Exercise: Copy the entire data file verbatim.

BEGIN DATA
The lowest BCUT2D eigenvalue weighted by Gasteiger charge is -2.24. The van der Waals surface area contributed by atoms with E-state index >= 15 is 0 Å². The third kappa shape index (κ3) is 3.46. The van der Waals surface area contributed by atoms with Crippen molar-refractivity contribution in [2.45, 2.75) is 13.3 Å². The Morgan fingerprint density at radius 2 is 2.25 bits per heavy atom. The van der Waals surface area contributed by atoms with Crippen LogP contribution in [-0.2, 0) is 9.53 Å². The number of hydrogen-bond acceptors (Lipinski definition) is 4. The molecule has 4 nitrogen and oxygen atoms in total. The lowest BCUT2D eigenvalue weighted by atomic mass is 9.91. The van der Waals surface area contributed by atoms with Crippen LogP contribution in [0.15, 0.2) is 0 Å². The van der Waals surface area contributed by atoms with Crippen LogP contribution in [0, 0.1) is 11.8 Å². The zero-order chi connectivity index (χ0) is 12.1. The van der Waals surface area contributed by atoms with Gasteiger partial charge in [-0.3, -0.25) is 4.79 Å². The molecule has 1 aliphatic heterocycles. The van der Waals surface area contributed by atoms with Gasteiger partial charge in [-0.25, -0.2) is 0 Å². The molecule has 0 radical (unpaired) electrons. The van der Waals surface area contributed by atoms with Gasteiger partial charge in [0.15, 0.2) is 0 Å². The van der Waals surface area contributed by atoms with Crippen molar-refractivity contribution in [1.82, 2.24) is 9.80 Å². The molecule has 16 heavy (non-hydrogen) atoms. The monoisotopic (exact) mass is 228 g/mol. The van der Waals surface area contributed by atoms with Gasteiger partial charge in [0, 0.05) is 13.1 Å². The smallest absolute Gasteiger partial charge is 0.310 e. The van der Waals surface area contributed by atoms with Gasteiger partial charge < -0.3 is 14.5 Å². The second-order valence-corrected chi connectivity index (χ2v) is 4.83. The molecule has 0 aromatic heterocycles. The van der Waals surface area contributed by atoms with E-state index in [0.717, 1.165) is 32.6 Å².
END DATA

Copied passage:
The lowest BCUT2D eigenvalue weighted by Gasteiger charge is -2.24. The van der Waals surface area contributed by atoms with E-state index >= 15 is 0 Å². The third kappa shape index (κ3) is 3.46. The van der Waals surface area contributed by atoms with Crippen molar-refractivity contribution in [2.45, 2.75) is 13.3 Å². The Morgan fingerprint density at radius 2 is 2.25 bits per heavy atom. The van der Waals surface area contributed by atoms with Crippen LogP contribution in [-0.2, 0) is 9.53 Å². The number of hydrogen-bond acceptors (Lipinski definition) is 4. The molecule has 4 nitrogen and oxygen atoms in total. The lowest BCUT2D eigenvalue weighted by atomic mass is 9.91. The van der Waals surface area contributed by atoms with Crippen LogP contribution in [0.15, 0.2) is 0 Å². The van der Waals surface area contributed by atoms with Crippen LogP contribution in [0, 0.1) is 11.8 Å². The zero-order chi connectivity index (χ0) is 12.1. The van der Waals surface area contributed by atoms with Gasteiger partial charge in [-0.3, -0.25) is 4.79 Å². The molecule has 1 aliphatic heterocycles. The van der Waals surface area contributed by atoms with Gasteiger partial charge in [-0.25, -0.2) is 0 Å². The molecule has 0 radical (unpaired) electrons. The van der Waals surface area contributed by atoms with Gasteiger partial charge in [0.15, 0.2) is 0 Å². The van der Waals surface area contributed by atoms with Crippen molar-refractivity contribution in [1.82, 2.24) is 9.80 Å². The molecule has 16 heavy (non-hydrogen) atoms. The monoisotopic (exact) mass is 228 g/mol. The van der Waals surface area contributed by atoms with Gasteiger partial charge in [0, 0.05) is 13.1 Å². The smallest absolute Gasteiger partial charge is 0.310 e. The van der Waals surface area contributed by atoms with Gasteiger partial charge < -0.3 is 14.5 Å². The second-order valence-corrected chi connectivity index (χ2v) is 4.83. The molecule has 0 aromatic heterocycles. The van der Waals surface area contributed by atoms with E-state index in [0.717, 1.165) is 32.6 Å².